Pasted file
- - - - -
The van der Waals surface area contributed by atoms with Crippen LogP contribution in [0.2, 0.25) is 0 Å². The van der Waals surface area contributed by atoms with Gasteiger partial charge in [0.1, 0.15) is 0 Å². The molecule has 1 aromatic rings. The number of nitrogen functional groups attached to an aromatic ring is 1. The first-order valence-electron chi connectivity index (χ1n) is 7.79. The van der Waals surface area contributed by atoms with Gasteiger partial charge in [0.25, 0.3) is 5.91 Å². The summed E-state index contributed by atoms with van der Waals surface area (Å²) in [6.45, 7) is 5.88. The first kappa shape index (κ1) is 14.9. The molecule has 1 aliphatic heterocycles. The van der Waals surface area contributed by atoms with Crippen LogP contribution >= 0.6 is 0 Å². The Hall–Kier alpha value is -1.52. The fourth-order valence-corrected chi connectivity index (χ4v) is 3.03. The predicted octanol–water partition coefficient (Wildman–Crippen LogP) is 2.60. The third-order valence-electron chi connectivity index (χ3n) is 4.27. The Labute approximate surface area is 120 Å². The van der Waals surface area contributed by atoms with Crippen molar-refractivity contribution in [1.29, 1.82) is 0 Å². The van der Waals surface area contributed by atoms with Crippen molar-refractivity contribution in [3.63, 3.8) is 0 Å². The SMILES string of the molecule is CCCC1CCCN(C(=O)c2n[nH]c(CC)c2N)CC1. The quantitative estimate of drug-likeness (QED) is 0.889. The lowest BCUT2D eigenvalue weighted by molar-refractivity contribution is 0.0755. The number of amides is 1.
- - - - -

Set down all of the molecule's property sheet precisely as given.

The van der Waals surface area contributed by atoms with Crippen LogP contribution in [0.2, 0.25) is 0 Å². The van der Waals surface area contributed by atoms with Gasteiger partial charge in [0.1, 0.15) is 0 Å². The molecule has 1 aromatic rings. The number of nitrogen functional groups attached to an aromatic ring is 1. The first-order valence-electron chi connectivity index (χ1n) is 7.79. The van der Waals surface area contributed by atoms with Gasteiger partial charge in [0.25, 0.3) is 5.91 Å². The summed E-state index contributed by atoms with van der Waals surface area (Å²) in [6.45, 7) is 5.88. The first kappa shape index (κ1) is 14.9. The molecule has 1 aliphatic heterocycles. The van der Waals surface area contributed by atoms with Crippen LogP contribution >= 0.6 is 0 Å². The Hall–Kier alpha value is -1.52. The fourth-order valence-corrected chi connectivity index (χ4v) is 3.03. The predicted octanol–water partition coefficient (Wildman–Crippen LogP) is 2.60. The third-order valence-electron chi connectivity index (χ3n) is 4.27. The Labute approximate surface area is 120 Å². The van der Waals surface area contributed by atoms with Crippen molar-refractivity contribution in [1.29, 1.82) is 0 Å². The van der Waals surface area contributed by atoms with Crippen molar-refractivity contribution in [3.63, 3.8) is 0 Å². The SMILES string of the molecule is CCCC1CCCN(C(=O)c2n[nH]c(CC)c2N)CC1. The quantitative estimate of drug-likeness (QED) is 0.889. The lowest BCUT2D eigenvalue weighted by molar-refractivity contribution is 0.0755. The number of amides is 1.